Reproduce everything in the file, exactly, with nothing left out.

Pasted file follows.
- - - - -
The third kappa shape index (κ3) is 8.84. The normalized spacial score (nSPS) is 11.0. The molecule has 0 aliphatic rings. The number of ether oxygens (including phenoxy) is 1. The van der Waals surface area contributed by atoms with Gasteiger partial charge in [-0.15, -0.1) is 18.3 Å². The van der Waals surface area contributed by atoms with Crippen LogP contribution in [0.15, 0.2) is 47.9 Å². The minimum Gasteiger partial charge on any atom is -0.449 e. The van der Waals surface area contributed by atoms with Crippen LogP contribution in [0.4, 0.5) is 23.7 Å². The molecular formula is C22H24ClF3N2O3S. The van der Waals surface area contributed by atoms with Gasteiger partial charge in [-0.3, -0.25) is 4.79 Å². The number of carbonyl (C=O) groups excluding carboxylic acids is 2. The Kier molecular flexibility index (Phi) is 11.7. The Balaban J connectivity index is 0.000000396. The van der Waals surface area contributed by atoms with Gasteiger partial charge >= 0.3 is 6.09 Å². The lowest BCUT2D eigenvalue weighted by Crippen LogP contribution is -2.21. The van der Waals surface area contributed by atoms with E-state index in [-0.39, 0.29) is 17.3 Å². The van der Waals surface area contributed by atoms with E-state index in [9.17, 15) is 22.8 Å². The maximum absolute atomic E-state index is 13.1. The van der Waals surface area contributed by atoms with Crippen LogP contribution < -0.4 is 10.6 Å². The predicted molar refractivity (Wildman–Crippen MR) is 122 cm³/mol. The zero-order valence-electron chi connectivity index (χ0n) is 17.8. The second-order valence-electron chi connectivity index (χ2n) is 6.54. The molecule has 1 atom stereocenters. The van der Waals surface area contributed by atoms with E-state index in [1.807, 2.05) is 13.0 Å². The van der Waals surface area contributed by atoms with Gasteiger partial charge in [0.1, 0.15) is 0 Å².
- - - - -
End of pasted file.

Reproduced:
The third kappa shape index (κ3) is 8.84. The normalized spacial score (nSPS) is 11.0. The molecule has 0 aliphatic rings. The number of ether oxygens (including phenoxy) is 1. The van der Waals surface area contributed by atoms with Gasteiger partial charge in [-0.15, -0.1) is 18.3 Å². The van der Waals surface area contributed by atoms with Crippen LogP contribution in [0.15, 0.2) is 47.9 Å². The minimum Gasteiger partial charge on any atom is -0.449 e. The van der Waals surface area contributed by atoms with Crippen LogP contribution in [0.4, 0.5) is 23.7 Å². The molecular formula is C22H24ClF3N2O3S. The van der Waals surface area contributed by atoms with Gasteiger partial charge in [-0.3, -0.25) is 4.79 Å². The number of carbonyl (C=O) groups excluding carboxylic acids is 2. The Kier molecular flexibility index (Phi) is 11.7. The Balaban J connectivity index is 0.000000396. The van der Waals surface area contributed by atoms with Gasteiger partial charge >= 0.3 is 6.09 Å². The lowest BCUT2D eigenvalue weighted by Crippen LogP contribution is -2.21. The van der Waals surface area contributed by atoms with E-state index in [-0.39, 0.29) is 17.3 Å². The van der Waals surface area contributed by atoms with E-state index in [9.17, 15) is 22.8 Å². The maximum absolute atomic E-state index is 13.1. The van der Waals surface area contributed by atoms with Crippen LogP contribution < -0.4 is 10.6 Å². The predicted molar refractivity (Wildman–Crippen MR) is 122 cm³/mol. The zero-order valence-electron chi connectivity index (χ0n) is 17.8. The second-order valence-electron chi connectivity index (χ2n) is 6.54. The molecule has 1 atom stereocenters. The van der Waals surface area contributed by atoms with E-state index in [1.807, 2.05) is 13.0 Å². The van der Waals surface area contributed by atoms with Gasteiger partial charge in [0.1, 0.15) is 0 Å².